“Nostalgia. It’s delicate, but potent. In Greek, nostalgia literally means ‘the pain from an old wound.’ It’s a twinge in your heart far more powerful than memory alone. This device isn’t a spaceship. It’s a time machine. It goes backwards, and forwards… it takes us to a place where we ache to go again. It’s not called the wheel, it’s called the carousel. It lets us travel the way a child travels – around and around, and back home again, to a place where we know are loved.” – Don Draper, Mad Men
It’s Good Friday, and I’m feeling reflective. As I write this, the world is experiencing very strange and trying times as we navigate the horrific COVID-19 pandemic. I’ve rarely left my house in the past month, gotten laid off from my part-time PR agency job, and had to deal with my anxiety, which has been the highest it has in years.
One of the symptoms of my anxiety is insomnia and bad sleep. I’ll wake in the middle of the night and be deluged with thoughts. Worries about the uncertainty all of us are facing. Reflections about my life. Ideas for what I can do to continue growing my business. And they keep me up for hours.
Last night was no different. But the topic of choice for my sleepless thoughts was the fact that I live in the past, and I need to stop.
I believe I’ve written about this briefly before. By nature, I am a very reflective, nostalgic person. I like to relive old, good memories. One of my favorite things to do is listen to songs and be transported back to the time when I first heard them, remembering what perfume I wore, what the weather was like, and what I was dealing with.
While I think most people enjoy those things, too, I unfortunately experience a dark side of nostalgia and memory. Basically, I have a tendency to freeze myself in the past. In my mind, old friends are the same people. Everything is the same. Nobody and nothing has changed.
Except this isn’t true in the slightest.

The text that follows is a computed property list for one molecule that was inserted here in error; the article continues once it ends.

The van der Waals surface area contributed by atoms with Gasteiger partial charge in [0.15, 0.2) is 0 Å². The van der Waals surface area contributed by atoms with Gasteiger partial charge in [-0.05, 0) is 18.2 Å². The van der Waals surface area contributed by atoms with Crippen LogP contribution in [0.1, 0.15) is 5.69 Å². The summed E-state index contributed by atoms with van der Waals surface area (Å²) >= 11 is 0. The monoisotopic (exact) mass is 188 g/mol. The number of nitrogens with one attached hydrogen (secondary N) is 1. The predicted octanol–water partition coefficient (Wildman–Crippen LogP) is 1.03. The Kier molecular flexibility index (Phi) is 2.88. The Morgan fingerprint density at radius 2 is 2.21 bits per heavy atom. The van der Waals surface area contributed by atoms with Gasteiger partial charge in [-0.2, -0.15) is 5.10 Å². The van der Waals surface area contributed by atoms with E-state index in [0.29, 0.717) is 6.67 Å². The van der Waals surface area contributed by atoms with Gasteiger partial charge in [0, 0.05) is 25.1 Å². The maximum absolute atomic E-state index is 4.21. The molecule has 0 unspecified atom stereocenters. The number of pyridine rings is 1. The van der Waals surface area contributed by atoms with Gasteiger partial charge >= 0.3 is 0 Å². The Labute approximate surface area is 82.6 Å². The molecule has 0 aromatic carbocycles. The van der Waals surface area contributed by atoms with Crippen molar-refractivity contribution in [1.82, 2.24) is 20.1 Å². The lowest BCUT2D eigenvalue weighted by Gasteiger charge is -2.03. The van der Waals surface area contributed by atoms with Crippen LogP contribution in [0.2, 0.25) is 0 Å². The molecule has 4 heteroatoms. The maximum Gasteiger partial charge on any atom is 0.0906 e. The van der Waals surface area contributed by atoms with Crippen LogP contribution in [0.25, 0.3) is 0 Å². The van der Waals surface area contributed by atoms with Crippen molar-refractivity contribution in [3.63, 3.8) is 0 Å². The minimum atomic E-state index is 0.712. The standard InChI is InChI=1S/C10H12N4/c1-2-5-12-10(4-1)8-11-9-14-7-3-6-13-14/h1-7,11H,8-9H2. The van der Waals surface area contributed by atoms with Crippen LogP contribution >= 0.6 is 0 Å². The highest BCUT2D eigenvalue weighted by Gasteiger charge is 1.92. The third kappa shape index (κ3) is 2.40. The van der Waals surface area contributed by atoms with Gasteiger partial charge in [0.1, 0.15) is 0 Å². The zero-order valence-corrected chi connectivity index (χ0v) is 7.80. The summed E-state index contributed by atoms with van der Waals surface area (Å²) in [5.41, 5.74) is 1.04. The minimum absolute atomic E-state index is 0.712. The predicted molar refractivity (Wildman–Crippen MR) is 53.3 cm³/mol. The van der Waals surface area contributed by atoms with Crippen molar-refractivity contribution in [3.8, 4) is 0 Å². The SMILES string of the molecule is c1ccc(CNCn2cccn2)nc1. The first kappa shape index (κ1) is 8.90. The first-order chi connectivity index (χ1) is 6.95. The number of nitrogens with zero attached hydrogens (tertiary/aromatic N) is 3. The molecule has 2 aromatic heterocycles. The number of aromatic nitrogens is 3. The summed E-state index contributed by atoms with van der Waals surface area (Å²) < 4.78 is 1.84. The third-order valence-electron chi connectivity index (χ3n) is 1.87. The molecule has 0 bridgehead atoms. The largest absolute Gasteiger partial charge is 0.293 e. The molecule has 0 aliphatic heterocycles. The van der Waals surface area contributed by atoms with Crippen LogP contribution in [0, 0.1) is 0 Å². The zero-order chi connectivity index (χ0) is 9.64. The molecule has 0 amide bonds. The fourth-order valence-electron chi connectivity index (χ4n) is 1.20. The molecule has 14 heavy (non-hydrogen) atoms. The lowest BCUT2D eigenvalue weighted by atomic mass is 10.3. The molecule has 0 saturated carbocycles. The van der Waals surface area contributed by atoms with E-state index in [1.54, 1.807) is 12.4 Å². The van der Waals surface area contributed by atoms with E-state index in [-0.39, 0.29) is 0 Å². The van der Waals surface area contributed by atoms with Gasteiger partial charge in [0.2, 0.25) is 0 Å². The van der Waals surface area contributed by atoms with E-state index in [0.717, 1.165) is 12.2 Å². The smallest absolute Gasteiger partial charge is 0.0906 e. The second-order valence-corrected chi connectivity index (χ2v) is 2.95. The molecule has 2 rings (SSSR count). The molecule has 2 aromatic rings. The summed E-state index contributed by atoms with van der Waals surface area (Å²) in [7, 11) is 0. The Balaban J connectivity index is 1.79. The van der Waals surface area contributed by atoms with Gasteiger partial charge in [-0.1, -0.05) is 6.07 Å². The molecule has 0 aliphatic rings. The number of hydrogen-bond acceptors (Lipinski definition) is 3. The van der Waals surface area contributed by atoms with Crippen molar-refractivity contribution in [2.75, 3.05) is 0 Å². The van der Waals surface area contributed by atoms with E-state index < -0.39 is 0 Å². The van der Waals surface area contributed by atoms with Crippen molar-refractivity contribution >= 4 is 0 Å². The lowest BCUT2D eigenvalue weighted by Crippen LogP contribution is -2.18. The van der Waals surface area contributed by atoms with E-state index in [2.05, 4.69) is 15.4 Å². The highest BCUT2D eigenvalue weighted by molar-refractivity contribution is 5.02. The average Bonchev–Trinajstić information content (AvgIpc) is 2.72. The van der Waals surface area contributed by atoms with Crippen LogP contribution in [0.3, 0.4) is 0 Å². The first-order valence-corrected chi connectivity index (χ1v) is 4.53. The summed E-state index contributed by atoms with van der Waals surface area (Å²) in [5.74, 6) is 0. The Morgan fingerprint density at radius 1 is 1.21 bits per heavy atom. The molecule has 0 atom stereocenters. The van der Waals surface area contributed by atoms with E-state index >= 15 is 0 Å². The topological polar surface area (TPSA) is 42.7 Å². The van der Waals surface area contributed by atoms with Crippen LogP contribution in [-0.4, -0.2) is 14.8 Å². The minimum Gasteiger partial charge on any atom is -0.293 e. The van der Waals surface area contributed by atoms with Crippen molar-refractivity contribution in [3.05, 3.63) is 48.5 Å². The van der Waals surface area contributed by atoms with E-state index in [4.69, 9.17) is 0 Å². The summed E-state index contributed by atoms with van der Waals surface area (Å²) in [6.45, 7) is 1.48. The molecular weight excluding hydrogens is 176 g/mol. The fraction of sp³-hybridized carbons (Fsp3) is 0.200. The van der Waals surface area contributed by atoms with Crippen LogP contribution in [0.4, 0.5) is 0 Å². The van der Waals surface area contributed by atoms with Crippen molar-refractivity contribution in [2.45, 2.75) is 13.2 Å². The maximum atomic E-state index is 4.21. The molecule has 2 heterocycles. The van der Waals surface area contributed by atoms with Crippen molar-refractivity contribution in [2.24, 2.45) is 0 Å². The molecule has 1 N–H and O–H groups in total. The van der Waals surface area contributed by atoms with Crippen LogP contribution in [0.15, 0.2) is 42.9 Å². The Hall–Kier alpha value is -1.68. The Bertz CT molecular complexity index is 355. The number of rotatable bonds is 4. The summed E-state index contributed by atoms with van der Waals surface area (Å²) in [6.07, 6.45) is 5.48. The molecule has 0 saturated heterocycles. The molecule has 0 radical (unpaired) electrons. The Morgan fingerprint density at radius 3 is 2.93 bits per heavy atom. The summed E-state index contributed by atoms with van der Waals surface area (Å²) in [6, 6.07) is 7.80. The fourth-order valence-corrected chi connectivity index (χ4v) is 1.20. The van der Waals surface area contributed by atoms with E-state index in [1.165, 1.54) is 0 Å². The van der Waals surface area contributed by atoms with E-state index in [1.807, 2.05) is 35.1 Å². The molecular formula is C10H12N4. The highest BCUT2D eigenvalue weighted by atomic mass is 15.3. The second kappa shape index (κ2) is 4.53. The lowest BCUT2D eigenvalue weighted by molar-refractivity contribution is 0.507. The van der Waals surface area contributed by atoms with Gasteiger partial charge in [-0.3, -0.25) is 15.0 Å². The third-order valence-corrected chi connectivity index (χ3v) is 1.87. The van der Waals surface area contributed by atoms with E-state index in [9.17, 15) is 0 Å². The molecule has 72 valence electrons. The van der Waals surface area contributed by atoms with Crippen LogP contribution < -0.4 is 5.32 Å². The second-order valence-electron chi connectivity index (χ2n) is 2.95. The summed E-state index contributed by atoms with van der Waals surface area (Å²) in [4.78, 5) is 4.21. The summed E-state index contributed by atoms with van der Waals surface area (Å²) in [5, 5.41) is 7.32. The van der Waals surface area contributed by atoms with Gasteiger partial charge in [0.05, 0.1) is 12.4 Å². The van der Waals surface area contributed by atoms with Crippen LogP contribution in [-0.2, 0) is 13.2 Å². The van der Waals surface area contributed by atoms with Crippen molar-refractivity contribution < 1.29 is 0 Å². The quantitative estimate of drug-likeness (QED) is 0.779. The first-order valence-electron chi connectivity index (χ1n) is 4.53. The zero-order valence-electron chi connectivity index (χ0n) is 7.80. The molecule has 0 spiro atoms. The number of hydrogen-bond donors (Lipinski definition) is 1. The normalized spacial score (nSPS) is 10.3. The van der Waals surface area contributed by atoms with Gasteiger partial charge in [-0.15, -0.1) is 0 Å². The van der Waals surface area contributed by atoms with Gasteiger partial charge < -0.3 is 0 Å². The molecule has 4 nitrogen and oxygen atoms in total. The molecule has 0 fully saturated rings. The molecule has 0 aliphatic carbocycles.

As I play back memories, especially the unpleasant ones, I get swarmed with thoughts about what I did wrong, what I could have done differently, and if there’s still a chance to fix it. I’m also a big closure person, so if I feel a chapter hasn’t ended properly, it’ll honestly bug me for years and I’ll keep trying, albeit hopelessly and probably pathetically, to try and close it. I am that person who will feel bad about something they said or did three years ago, and will keep trying to apologize for it. And if met with silence, it’s devastatingly painful.
But often, it’s a useless tactic. Why? Because some people are not like me. Some people can move on, change, and view me as someone who belonged in a part of their life they’ve either grown from or no longer wish to revisit. It could be because I did something, or it could have nothing to do with me at all. And the truth is, I might never know.
Wow, that sounds kind of sad! But it’s really not meant to. It’s more so just accepting the fact that people outgrow each other, and even if one party still wishes to remain in contact, the hard truth is that the other one doesn’t due to their own reasons or something someone did, or they just don’t recognize that part of themselves anymore.
And the same goes for me. There have been friends who were meant for one period of time in my life, and there are some who have stayed with me until now. There are some friendships that were toxic that I had to end abruptly, and there are some that just phased out. All are completely normal parts of life.
Now that I’ve really spent time acknowledging this (self-quarantining really does allow for all the thoughts), I’m trying to actively practice methods of moving on. I think the biggest one is forgiving others and myself. People screw up, I’m no different, and I learned lessons that I’ll apply to now and the future. The other is really, truly trying to focus on the moment and be mindful. While I think it’s great to reminisce on the good times of the past or plan for the future, the reality is that we only have the present for sure.
So right now, I’m trying to focus on the sound of the wind, my cat sleeping by the window, and the quiet, peaceful sound of typing in our house.
My mistakes don’t define me. People’s opinions don’t define me. Only I decide that.
And right now, I’m deciding to define myself as someone who is learning, every day, how to be a better person. As someone who is honest, vulnerable, compassionate, and willing to move on.
Thank you for reading. ❤